My picking slowed down surprisingly quickly in the first four weeks, but nothing changed for me emotionally until the week after I moved and was getting ready to present at TLC’s 2015 Conference in Washington, DC. I appeared on a CTV’s Live at 5 segment, Mental Health Minute, and my face was clearer than ever. I thought recovery meant just having clear skin and that my urges would keep going down until therapy rewired my brain to get rid of them. As Dr. Renee Reinardy said at the conference, which stood out to myself and CBSN’s blogger Laura Barton, our BFRB is the messenger trying to tell us that something is amiss in the moment an urge takes hold.
In being discovered by CBS, I earned my way to proper therapy. Being a loud online presence for six years forced me to ignore my inability to work from a physical disability and focus on doing what I could to feel useful, which was advocacy. It’s unfair that I had to go on national television for therapy because the help should be available in my community. When I was a child and exhibiting problematic signs, a teenager as it accelerated, early adult years when I wanted to die, along with other definable times, the degradation of my dermatillomania and mental health could have been prevented.
This opportunity is not a chance that everyone can get. On the east coast of Canada (Nova Scotia), this type of gift isn’t given to people like me. Hollywood doesn’t call up someone essentially granting them a trip to LA and free treatment. My hard work in advocacy led me to where I am today. This new platform and transformation drives me to push harder than ever for awareness because I have met such amazing people with BFRBs over the years who also deserve chance to recover.
The documentary Scars of Shame was released days before the conference. I had just moved into the house, was getting ready for the DC trip, and then the documentary was released! The day after I returned from the conference, I then had my final appointment with Karen. It’s as if the sequence of events was tied together in a neat little package, waiting for me to finally open up my mind and realize my full potential.
I’ve become more open to reaching out to people in my life, in and out of the BFRB community. I challenge my urges every day and am told they will die down, but I am now able to navigate through them. I realized the reasons why I was so enmeshed with the behavior. MY BFRB: Urges (to look with eyes or roam with hands) = intense emotions that are crippling for this disorder to move through. As I suspected, getting through urges wasn’t about the “tips and tricks” people shared online; it was about becoming mindful of my picking through logging, challenging cognitive distortions, learning to be okay in being uncomfortable, and so much more!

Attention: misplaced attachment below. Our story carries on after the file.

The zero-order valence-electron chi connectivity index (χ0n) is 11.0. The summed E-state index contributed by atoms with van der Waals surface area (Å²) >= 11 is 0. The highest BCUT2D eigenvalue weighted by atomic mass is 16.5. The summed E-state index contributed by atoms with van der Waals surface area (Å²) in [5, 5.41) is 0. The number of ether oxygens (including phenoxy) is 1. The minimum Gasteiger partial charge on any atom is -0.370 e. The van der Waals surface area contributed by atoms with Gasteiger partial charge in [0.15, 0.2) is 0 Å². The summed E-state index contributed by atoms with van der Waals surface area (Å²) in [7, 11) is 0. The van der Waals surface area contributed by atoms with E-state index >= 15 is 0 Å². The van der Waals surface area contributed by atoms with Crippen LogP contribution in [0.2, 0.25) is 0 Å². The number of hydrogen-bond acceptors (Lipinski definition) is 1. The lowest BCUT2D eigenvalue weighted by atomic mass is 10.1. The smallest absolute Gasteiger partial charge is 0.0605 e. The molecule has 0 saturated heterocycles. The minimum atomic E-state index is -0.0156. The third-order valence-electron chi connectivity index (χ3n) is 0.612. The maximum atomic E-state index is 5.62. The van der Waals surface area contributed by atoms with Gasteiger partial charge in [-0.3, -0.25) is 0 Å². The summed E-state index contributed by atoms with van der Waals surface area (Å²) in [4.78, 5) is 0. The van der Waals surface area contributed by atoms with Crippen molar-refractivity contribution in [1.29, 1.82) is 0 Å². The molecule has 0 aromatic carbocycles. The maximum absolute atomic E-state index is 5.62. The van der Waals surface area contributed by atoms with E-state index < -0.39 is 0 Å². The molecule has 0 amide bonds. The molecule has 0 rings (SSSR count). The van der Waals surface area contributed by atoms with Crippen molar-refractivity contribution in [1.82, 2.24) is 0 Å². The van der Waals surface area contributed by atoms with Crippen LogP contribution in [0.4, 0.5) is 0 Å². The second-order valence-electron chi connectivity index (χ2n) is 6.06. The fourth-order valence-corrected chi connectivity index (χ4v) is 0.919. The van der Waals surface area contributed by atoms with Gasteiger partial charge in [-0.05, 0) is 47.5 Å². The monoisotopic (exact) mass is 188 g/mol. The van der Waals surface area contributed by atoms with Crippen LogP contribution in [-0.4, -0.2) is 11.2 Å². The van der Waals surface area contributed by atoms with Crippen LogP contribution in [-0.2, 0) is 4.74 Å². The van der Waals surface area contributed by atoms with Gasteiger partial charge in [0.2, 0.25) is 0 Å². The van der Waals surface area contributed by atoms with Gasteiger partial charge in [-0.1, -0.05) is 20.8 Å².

Years ago I thought I was a freak, inside and out, and while I had battled some body image issues pre-recovery I wasn’t able to fully confront myself and challenge my own perceptions. I ask you today, even if you choose to not share my work or blog entry, to find an article on BFRBs and share it with your friend’s list. Tweet it. Blog it. Anything social media related- please, spread awareness! Spread hope and let your friends know that YOU are a safe person who will not judge by sharing this information. For more information on excoriation disorder and BFRBs, please visit:
It takes a collective, a group of people to care about the suffering of another being, to create the change I’ve so badly wanted for myself and the community for many years. I now want to give it back to my second family, the BFRB community. Thank you for all the support and encouragement you have shown me over the years because I’ve always needed your motivation to help me continue being loud about these serious afflictions. From the bottom of my heart, thank you for reading, sharing, and believing in me even when I didn’t always believe in myself.